Here's What You Can Do to Help Oregon's Delisted Wolves
The Oregon Department of Fish and Wildlife (ODFW) voted recently to strip Oregon's 81 gray wolves of state endangered species protections.
What does this mean to Oregon's wolves?
In northeast Oregon, where most of the state's wolves live, ranchers can still only shoot a wolf caught in the act of wounding, biting, killing, or chasing livestock. The state still makes non-lethal deterrence the first choice for resolving conflicts between ranchers and wolves. Wolves remain fully protected in the western two-thirds of Oregon under the federal Endangered Species Act.
What does this not mean to Oregon wolves?
Oregon wolves can still not be hunted anywhere in the state. However, delisting from the state's endangered species protections is a step towards allowing hunting in the future.
Removing wolves from state endangered species protection does not mean that killing wolves is acceptable. The maximum penalty for poaching a wolf is up to a year in jail and a $6,250 fine.
Russ Morgan, wolf program manager for ODFW, says that delisting wolves will result in no immediate changes to wolf management, since management is guided by Oregon's Wolf Plan and not Oregon's Endangered Species Act.
What does this delisting mean to conservationists?
To delist wolves from the state's Endangered Species Act, ODFW had to show that wolves were not in danger of extinction or a population failure. The agency says it did that. Conservation groups say ODFW did not.
"At a minimum," says Sean Stevens, Executive Director of Oregon Wild, "it appears ODFW and the Fish and Wildlife Commission ignored state law and requirements for independent scientific review in making their decision."
What can you do to help Oregon's wolves?
I received an email from Stephanie Taylor, Wildlife Organizer for Oregon Wild - an organization that I admire and respect. Here are her three suggestions:
1. File a comment with Governor Brown via website or by calling (503) 378-4582.
2. Write a letter to the editor for your local newspaper. Here are talking points:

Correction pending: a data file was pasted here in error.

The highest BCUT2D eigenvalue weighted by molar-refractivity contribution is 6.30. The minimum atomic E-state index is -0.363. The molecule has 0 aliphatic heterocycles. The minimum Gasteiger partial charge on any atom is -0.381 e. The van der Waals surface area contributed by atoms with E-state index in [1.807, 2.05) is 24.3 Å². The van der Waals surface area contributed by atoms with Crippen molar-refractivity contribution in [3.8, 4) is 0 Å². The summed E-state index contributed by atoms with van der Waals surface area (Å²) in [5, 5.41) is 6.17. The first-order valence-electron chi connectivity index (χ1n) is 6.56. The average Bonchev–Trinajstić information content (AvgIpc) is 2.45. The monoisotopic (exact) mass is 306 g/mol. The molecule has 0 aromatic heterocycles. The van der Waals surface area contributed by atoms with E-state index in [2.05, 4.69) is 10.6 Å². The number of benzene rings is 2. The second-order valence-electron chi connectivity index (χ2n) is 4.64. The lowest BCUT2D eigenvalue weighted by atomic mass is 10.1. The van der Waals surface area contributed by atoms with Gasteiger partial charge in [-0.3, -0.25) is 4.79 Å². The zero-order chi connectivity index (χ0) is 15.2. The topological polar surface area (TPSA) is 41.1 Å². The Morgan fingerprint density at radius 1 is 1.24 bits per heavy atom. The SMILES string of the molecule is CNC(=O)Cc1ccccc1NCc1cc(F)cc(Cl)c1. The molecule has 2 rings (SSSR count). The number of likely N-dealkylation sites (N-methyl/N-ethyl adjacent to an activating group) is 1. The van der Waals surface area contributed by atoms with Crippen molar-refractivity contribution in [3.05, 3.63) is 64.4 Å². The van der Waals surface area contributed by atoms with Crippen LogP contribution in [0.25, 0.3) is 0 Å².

- There are only 81 known wolves in Oregon.
- The scientific process required by law to justify removing protections was rushed, though the Commission had been urged back in April to seek independent review. Supporting documents were not available to the public until after the Commission meeting had already started.
- Half of the science reviewers were hand-picked from Idaho Fish and Game, an agency that does not have a good reputation for wildlife management or integrity.
- The scientific feedback wildlife staff received is insufficient and does not meet the standard of "vigorous independent review." It is nothing more than some side notes on the original document, which were never taken into consideration or incorporated into the final report.
- Governor Kate Brown's recent appointments to the Wildlife Commission have been a disaster. Jason Atkinson hasn't attended the last two Commissioner meetings, while Bruce Buckmaster has been openly hostile and disrespectful to wildlife advocates.
3. Sign up to join the Oregon Wild Ones. Get updates on action alerts and upcoming trainings. Email Stephanie@oregonwild.org to get on her email list.
The battle to save Oregon's wolves is not over. Though the decision by ODFW is disappointing to say the least, we must continue to help these smart, tenacious, and essential predators survive. Thanks for whatever you can do.
Rick Lamplugh lived in Oregon for 35 years and now lives near the north gate of Yellowstone. He is the author of the Amazon bestseller "In the Temple of Wolves: A Winter's Immersion in Wild Yellowstone." Available as eBook or paperback. Or as a signed copy from the author.
Photo of wolf from Oregon's Mt. Emily pack.